Who Is Your Most Famous Friend?
I've met some semi famous persons - musicians, wealthy persons who've been in the news, and some actors. Some of those persons I've spent lots of time with - they weren't just people that I've met, but friends.
So the question is, who is your most famous friend?
Please don't feel that I think someone more valuable than another due to fame - or that anyone is any more valuable for knowing famous or wealthy persons. I do not value humanity in such ways - this is merely a question.
I'll be interested to see the answers, there are only supposed to be 8 degrees of separation, I don't have any famous friends.
Steve Lombardozzi. He is a second baseman for the Washington Nationals farm system. He is also rated #8 in their system in terms of prospects. His father won a world series with the Twins in the 70s. I've known the guy since elementary school.
Hey Wes......Every single one of my huge circle of friends is famous.......oh, no, wait a second......I think that's "infamous."....yeah, that's it, infamous. They are also "Legends in their Own Mind." Some of them even have their photo hanging in public places, like the Post Office. Most of them have made the newspaper too.
Is this what you meant? I hope I answered this correctly. The truth is, my friend who is the most famous is YOU. Yes, Sir, "MR WESMAN TODD SHAW," writer-extraordinaire....genius-man......Warlock of all knowledge.......and I say, "Amen."
Lee Evans who won the 1968 Gold Medal for the 400 meter in Track and Field. Jill Watson Bronze and Silver in couple figure skating. Michael Jackson(deceased)was my husband's friend. Smokey Robinson is my husband's friend, does that count?
Not friends really, but I used to work for a bank in Malibu, CA and we had a lot of famous customers. There were two I took care of personally with transfers etc. Willie Nelson, and Flip Wilson.
Barbra Streisand's chauffeur gave me flowers once for helping him open an account. That was nice, I never saw her though.
I met Gene Simmons once, and he spit on me so I beat him up.
By famous do you mean 'well known or 'celebrity status'? My 'best known' friend was my Grandad, Alfred Stanley Lancaster. He was 'taken' too early by cancer. Yet he was brave to the end, not like me. I didn't want to see him in his state, having lost more than half his weight to the disease.
I wanted to remember him as I knew him over thirty years or so of my life.
He was born near the end of the 19th Century, Victorian by birth but not by nature. He was born near Northallerton in the North Riding of Yorkshire the second son of a former farm worker from East Anglia and a woman who inherited her father's farm at West Rounton in her own right. He was not to inherit the farm, due to unforseen circumstances, but remained cheerful. He had a temper, though, and was threatened more than once by my grandmother, that she would leave him. He calmed down over the years, with one step-daughter and three of his own children to look after as well as a wife - a former district nurse who originally hailed from Leeds - with a mind of her own. He had to leave farming in the 1930's after moving around the county in search of work. Work led him to Dorman Long Steel works during WWII, and then I came along, the eldest of my generation. He cheered us all, and was known almost throughout Grangetown where we all lived in a four-bedroomed terraced house at 22 Vickers Street (near the works), him and Grandma, my Mother, Dad, me, Auntie Lorna and Uncle Ian. It was like living in a rabbit hutch but we managed. Grandad had an allotment where he kept chickens and another where he grew vegetables and tomatoes etc. The male chickens went at Christmas time to ours and other peoples' tables. He kept the hens for the eggs which he also sold. A farmer down to his bootstraps. We didn't need to buy potatoes and such, either. He kept up these two allotments until well after retiring in the late 1960's, and he kept up the cheer. After my divorce he kept me cheerful, despite his own aches and pains. He'd suffered from varicose veins from being a young man - they kept him from a possible death in the trenches - but soldiered on, undefeated.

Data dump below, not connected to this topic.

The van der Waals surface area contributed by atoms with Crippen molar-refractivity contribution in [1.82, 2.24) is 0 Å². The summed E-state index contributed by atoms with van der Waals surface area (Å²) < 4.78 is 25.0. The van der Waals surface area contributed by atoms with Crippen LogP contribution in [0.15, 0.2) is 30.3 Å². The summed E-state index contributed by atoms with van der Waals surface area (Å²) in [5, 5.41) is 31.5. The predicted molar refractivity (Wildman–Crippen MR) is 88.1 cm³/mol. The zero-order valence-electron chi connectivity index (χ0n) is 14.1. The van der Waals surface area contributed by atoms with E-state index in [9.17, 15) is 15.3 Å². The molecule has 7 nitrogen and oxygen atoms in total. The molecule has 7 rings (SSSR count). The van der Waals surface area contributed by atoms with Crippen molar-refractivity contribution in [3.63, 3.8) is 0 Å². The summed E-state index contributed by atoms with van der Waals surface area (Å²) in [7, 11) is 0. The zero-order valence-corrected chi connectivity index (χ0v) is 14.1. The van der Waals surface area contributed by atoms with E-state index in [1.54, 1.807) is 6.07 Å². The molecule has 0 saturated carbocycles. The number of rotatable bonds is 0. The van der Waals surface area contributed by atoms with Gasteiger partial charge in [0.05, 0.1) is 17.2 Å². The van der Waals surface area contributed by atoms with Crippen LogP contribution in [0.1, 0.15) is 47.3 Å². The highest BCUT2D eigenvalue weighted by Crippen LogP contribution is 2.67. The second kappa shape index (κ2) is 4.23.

But it was the cancer that finally defeated him. .
By friend I'm sure you mean someone we have actually seen in person. But many of my best friends who I have seen are often communicated with through social networks, telephone or letters. I have communicated often with people of fame via social networks. One particular person of fame that I consider a valuable friend who I blog with often is Linda Alexander, author. She has published such books as Reluctant Witness Robert Taylor Hollywood & Communism, Weekends in New England, The Unpromised Land, Until Next Time and a recent release, A Maverick Life: The Jack Kelly Story. I have learned a great deal from advice Linda has given me about being a writer. I wrote a book review for her latest book A Maverick Life: The Jack Kelly Story here at Hub Pages. She loved it. This pleased me very much. Through the love of westerns I found a dear friend in another fan of Jack Kelly who has many of the interests I have.
Please check out my hub: http://diana-lee.hubpages.com/hub/A-BOO … -Alexander
by Wesman Todd Shaw 24 months ago
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What's more valuable in the fashion industry; a degree or experience?I would like a career in fashion, preferably in the journalism, media or PR realms.
by Annette Thomas 9 years ago
Can be someone political, celebrity, world leader or inspiring. So who be it? (I met Robert Englund in 2004 while I participated as a contestant on his reality show which was never released by the network).
by 4wardthinker 6 years ago
Why is wisdom more valuable than money?
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